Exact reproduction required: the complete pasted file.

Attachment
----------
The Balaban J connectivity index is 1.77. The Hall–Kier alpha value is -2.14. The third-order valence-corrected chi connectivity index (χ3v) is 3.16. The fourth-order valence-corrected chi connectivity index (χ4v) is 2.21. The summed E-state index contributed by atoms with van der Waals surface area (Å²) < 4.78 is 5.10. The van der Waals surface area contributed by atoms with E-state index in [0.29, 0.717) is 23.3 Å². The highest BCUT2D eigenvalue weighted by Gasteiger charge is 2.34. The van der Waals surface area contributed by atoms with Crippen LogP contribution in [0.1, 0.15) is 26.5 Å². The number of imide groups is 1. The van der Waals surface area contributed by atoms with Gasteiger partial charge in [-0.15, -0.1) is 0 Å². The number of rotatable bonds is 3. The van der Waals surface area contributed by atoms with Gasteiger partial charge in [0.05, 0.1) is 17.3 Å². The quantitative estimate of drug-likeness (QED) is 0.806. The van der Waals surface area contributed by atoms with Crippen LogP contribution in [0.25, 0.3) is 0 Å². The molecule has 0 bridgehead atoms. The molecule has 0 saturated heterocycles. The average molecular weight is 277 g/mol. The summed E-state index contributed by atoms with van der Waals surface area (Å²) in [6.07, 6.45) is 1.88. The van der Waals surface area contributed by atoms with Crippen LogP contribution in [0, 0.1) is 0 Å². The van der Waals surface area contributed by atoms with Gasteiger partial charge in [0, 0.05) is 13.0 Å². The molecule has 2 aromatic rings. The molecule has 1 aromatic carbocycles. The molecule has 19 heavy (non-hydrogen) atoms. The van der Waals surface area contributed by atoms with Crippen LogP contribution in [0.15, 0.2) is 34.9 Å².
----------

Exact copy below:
The Balaban J connectivity index is 1.77. The Hall–Kier alpha value is -2.14. The third-order valence-corrected chi connectivity index (χ3v) is 3.16. The fourth-order valence-corrected chi connectivity index (χ4v) is 2.21. The summed E-state index contributed by atoms with van der Waals surface area (Å²) < 4.78 is 5.10. The van der Waals surface area contributed by atoms with E-state index in [0.29, 0.717) is 23.3 Å². The highest BCUT2D eigenvalue weighted by Gasteiger charge is 2.34. The van der Waals surface area contributed by atoms with Crippen LogP contribution in [0.1, 0.15) is 26.5 Å². The number of imide groups is 1. The van der Waals surface area contributed by atoms with Gasteiger partial charge in [-0.15, -0.1) is 0 Å². The number of rotatable bonds is 3. The van der Waals surface area contributed by atoms with Gasteiger partial charge in [0.05, 0.1) is 17.3 Å². The quantitative estimate of drug-likeness (QED) is 0.806. The van der Waals surface area contributed by atoms with Crippen LogP contribution in [0.25, 0.3) is 0 Å². The molecule has 0 bridgehead atoms. The molecule has 0 saturated heterocycles. The average molecular weight is 277 g/mol. The summed E-state index contributed by atoms with van der Waals surface area (Å²) in [6.07, 6.45) is 1.88. The van der Waals surface area contributed by atoms with Crippen LogP contribution in [0, 0.1) is 0 Å². The van der Waals surface area contributed by atoms with Gasteiger partial charge in [0, 0.05) is 13.0 Å². The molecule has 2 aromatic rings. The molecule has 1 aromatic carbocycles. The molecule has 19 heavy (non-hydrogen) atoms. The van der Waals surface area contributed by atoms with Crippen LogP contribution in [0.15, 0.2) is 34.9 Å².